Tuesday, July 23, 2019

Computer Networking and Management Case Study Example | Topics and Well Written Essays - 4500 words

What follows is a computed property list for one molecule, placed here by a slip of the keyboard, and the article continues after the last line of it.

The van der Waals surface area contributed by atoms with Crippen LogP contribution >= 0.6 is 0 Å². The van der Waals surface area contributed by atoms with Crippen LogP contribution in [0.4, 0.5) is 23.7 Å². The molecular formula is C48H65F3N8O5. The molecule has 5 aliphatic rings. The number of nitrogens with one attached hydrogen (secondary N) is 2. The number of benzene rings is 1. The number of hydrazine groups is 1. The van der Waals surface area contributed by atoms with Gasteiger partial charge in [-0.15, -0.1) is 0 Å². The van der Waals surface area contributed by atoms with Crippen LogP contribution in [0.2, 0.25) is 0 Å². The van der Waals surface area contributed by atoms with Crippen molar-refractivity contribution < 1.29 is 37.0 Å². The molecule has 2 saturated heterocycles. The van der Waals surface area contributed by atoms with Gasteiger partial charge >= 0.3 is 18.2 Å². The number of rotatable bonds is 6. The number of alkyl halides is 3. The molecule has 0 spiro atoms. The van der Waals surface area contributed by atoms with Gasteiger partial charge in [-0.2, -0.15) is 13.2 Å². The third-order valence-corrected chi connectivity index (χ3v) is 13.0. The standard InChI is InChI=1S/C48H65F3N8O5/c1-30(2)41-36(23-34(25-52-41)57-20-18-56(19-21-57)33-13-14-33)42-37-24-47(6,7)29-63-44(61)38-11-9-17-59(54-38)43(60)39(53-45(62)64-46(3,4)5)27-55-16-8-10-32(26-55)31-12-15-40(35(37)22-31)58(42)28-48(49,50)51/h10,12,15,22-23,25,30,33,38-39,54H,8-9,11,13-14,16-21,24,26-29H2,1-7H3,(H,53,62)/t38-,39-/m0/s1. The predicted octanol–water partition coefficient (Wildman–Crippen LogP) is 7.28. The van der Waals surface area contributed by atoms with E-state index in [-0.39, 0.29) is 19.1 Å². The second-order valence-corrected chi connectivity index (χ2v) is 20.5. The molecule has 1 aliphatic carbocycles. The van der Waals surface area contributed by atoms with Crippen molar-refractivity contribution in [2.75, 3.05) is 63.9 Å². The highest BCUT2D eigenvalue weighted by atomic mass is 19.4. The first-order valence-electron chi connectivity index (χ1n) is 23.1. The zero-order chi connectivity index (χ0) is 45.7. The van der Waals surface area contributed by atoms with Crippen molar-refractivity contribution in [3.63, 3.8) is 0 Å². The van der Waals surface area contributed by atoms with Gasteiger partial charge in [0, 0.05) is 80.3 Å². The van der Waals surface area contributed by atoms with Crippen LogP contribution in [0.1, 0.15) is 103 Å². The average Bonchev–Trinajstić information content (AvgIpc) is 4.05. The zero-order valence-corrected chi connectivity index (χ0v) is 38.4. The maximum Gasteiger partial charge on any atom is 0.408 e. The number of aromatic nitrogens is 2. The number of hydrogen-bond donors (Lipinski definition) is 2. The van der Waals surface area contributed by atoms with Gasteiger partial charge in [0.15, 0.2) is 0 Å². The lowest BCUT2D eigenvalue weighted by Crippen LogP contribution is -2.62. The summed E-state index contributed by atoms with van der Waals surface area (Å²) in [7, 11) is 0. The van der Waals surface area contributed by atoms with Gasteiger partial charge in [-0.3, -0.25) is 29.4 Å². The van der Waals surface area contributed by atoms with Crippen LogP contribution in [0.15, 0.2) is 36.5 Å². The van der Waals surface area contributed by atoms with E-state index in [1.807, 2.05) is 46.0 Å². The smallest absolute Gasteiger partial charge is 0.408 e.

Computer Networking and Management - Case Study Example figurations at the data center core switch enable functional areas within each department to operate as independent LANs regardless of their physical locations. Internet-enabled Client Applications The following typical applications are allowed by the security management team to access the Internet: 1. Web browsers (IE 7). 2. Email client (Outlook 2007). 3. Skype client; used for voice chat, instant messaging, video conferencing, and low-cost Internet telephony. These applications were found essential to facilitate immediate contact and collaboration across to other universities and research institutions. No other network applications are allowed access to the Internet. The above Internet clients operate at designated TCP ports, which are open but monitored and occasionally audited though the firewall, to ensure compliance with security and IT access policy set forth by the campus network management. Any other applications requiring access to university wide intranet resources achieve that through a web interface and therefore do not require having arbitrary ports open. Figure : screen shot of web browser, email client, and IM/IPT clients Servers Servers, central security appliances, and edge network appliances are all housed in a secure one-level data center, located within the same campus area. Servers are connected to the main access router via a 10Gbps optical Ethernet. Table 2 illustrates the server distribution, platforms, and functionality. Web server (Linux) 1 central server Hosts the intranet portals and internal applications Mail server (Exchange over Windows 2003) 1 central server Hosts all email accounts and archives Domain Controller (Windows 2003) 1 central server Manages DNS, DHCP, and Active Directory Antivirus server (Linux) 1 central server Manages... This document demonstrates the understanding of some major aspects of computer networking, over three distinct sections. Section 1 considered the internal network of the College of Engineering and presented detailed high level description of user, server, network, and security designs of the network and how it connects to the Internet and to the university core intranet. Section 2 examined the important topic of data encryption. Symmetric and asymmetric ciphers have been described and contrasted. Examples of each have been provided. Also, the use of encryption for message authentication in the form of digital signature and/or message authentication code was discussed and the two schemes were compared. Section 3 considered the topic of congestion control and avoidance for TCP/IP networks, which make the overall transport infrastructure of almost all today’s public and private data networks. Congestion control algorithms were discussed at a topical level and a comparative descri ption of three algorithms (Tahoe, Reno and Vegas) was provided. Section 3 concluded with describing the role of an HTTP proxy and the performance penalty it encounters due to the common use of database driven dynamic web content.

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